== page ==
Ah-Yen paused and sat for some time silent; his pipe had sputtered out and lay cold in the hollow of his hand; his eye was fixed upon the wall where the light and shadows shifted in the dull flickering of the candle. At last he spoke again:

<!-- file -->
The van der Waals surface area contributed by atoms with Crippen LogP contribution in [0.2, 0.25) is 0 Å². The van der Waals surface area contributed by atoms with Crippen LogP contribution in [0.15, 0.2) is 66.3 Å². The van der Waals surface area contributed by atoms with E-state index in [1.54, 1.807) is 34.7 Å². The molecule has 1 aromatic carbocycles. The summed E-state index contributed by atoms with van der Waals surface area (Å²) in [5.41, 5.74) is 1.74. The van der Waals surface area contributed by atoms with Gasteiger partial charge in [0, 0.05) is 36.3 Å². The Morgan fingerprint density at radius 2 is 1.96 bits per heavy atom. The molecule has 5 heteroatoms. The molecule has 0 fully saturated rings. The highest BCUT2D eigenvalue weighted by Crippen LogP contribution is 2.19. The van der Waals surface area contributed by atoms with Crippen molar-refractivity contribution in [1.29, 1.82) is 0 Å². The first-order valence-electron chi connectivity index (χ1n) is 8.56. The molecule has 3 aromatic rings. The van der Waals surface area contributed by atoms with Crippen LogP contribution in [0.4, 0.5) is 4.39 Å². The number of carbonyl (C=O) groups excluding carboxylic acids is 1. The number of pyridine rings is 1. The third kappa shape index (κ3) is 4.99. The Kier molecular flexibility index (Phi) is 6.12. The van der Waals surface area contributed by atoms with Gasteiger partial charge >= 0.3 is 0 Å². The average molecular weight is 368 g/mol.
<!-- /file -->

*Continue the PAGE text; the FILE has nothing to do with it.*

"I will not dwell upon the happy days that ensued--days of gaudy summer neckties and white waistcoats, of spotless shirts and lofty collars worn but a single day by the fastidious lover. Our happiness seemed complete and I asked no more from fate. Alas! it was not destined to continue! When the bright days of summer were fading into autumn, I was grieved to notice an occasional quarrel--only four shirts instead of seven, or the reappearance of the abandoned cuffs and shirt-fronts. Reconciliations followed, with tears of penitence upon the shoulder of the white waistcoat, and the seven shirts came back. But the quarrels grew more frequent and there came at times stormy scenes of passionate emotion that left a track of broken buttons down the waistcoat. The shirts went slowly down to three, then fell to two, and the collars of my unhappy friend subsided to an inch and three-quarters. In vain I lavished my utmost care upon Fifty-Six. It seemed to my tortured mind that the gloss upon his shirts and collars would have melted a heart of stone. Alas! my every effort at reconciliation seemed to fail. An awful month passed; the false fronts and detached cuffs were all back again; the unhappy lover seemed to glory in their perfidy. At last, one gloomy evening, I found on opening his bundle that he had bought a stock of celluloids, and my heart told me that she had abandoned him for ever. Of what my poor friend suffered at this time, I can give you no idea; suffice it to say that he passed from celluloid to a blue flannel shirt and from blue to grey. The sight of a red cotton handkerchief in his wash at length warned me that his disappointed love had unhinged his mind, and I feared the worst. Then came an agonizing interval of three weeks during which he sent me nothing, and after that came the last parcel that I ever received from him an enormous bundle that seemed to contain all his effects. In this, to my horror, I discovered one shirt the breast of which was stained a deep crimson with his blood, and pierced by a ragged hole that showed where a bullet had singed through into his heart.